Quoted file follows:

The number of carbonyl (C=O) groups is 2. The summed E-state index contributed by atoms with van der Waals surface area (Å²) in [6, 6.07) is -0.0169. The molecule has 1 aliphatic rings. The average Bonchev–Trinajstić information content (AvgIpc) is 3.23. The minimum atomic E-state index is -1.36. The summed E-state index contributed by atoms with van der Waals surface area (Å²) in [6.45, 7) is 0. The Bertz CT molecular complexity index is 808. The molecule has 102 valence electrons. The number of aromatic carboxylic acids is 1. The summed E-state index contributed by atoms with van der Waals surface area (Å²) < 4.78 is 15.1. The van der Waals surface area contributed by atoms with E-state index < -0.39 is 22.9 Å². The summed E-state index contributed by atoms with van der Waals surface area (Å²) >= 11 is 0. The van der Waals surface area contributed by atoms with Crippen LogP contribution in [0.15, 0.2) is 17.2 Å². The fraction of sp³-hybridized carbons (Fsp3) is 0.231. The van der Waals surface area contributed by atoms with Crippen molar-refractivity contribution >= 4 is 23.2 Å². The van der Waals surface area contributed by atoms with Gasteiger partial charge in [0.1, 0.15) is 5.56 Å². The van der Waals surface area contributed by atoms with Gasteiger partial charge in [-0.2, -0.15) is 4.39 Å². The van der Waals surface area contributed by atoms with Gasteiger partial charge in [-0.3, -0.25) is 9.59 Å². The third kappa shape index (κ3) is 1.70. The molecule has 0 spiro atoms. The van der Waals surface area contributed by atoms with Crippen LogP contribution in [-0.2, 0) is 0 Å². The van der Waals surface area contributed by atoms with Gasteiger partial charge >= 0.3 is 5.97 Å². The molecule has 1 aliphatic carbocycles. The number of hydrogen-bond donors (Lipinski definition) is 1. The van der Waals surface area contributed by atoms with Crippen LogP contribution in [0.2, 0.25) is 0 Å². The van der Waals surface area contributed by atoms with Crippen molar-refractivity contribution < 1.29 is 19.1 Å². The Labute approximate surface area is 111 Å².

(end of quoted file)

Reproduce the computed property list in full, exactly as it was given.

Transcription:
The number of carbonyl (C=O) groups is 2. The summed E-state index contributed by atoms with van der Waals surface area (Å²) in [6, 6.07) is -0.0169. The molecule has 1 aliphatic rings. The average Bonchev–Trinajstić information content (AvgIpc) is 3.23. The minimum atomic E-state index is -1.36. The summed E-state index contributed by atoms with van der Waals surface area (Å²) in [6.45, 7) is 0. The Bertz CT molecular complexity index is 808. The molecule has 102 valence electrons. The number of aromatic carboxylic acids is 1. The summed E-state index contributed by atoms with van der Waals surface area (Å²) < 4.78 is 15.1. The van der Waals surface area contributed by atoms with E-state index < -0.39 is 22.9 Å². The summed E-state index contributed by atoms with van der Waals surface area (Å²) >= 11 is 0. The van der Waals surface area contributed by atoms with Crippen LogP contribution in [0.15, 0.2) is 17.2 Å². The fraction of sp³-hybridized carbons (Fsp3) is 0.231. The van der Waals surface area contributed by atoms with Crippen molar-refractivity contribution >= 4 is 23.2 Å². The van der Waals surface area contributed by atoms with Gasteiger partial charge in [0.1, 0.15) is 5.56 Å². The van der Waals surface area contributed by atoms with Gasteiger partial charge in [-0.2, -0.15) is 4.39 Å². The van der Waals surface area contributed by atoms with Gasteiger partial charge in [-0.3, -0.25) is 9.59 Å². The third kappa shape index (κ3) is 1.70. The molecule has 0 spiro atoms. The van der Waals surface area contributed by atoms with Crippen LogP contribution in [-0.2, 0) is 0 Å². The van der Waals surface area contributed by atoms with Gasteiger partial charge >= 0.3 is 5.97 Å². The molecule has 1 aliphatic carbocycles. The number of hydrogen-bond donors (Lipinski definition) is 1. The van der Waals surface area contributed by atoms with Crippen LogP contribution in [0.2, 0.25) is 0 Å². The van der Waals surface area contributed by atoms with Crippen molar-refractivity contribution < 1.29 is 19.1 Å². The Labute approximate surface area is 111 Å².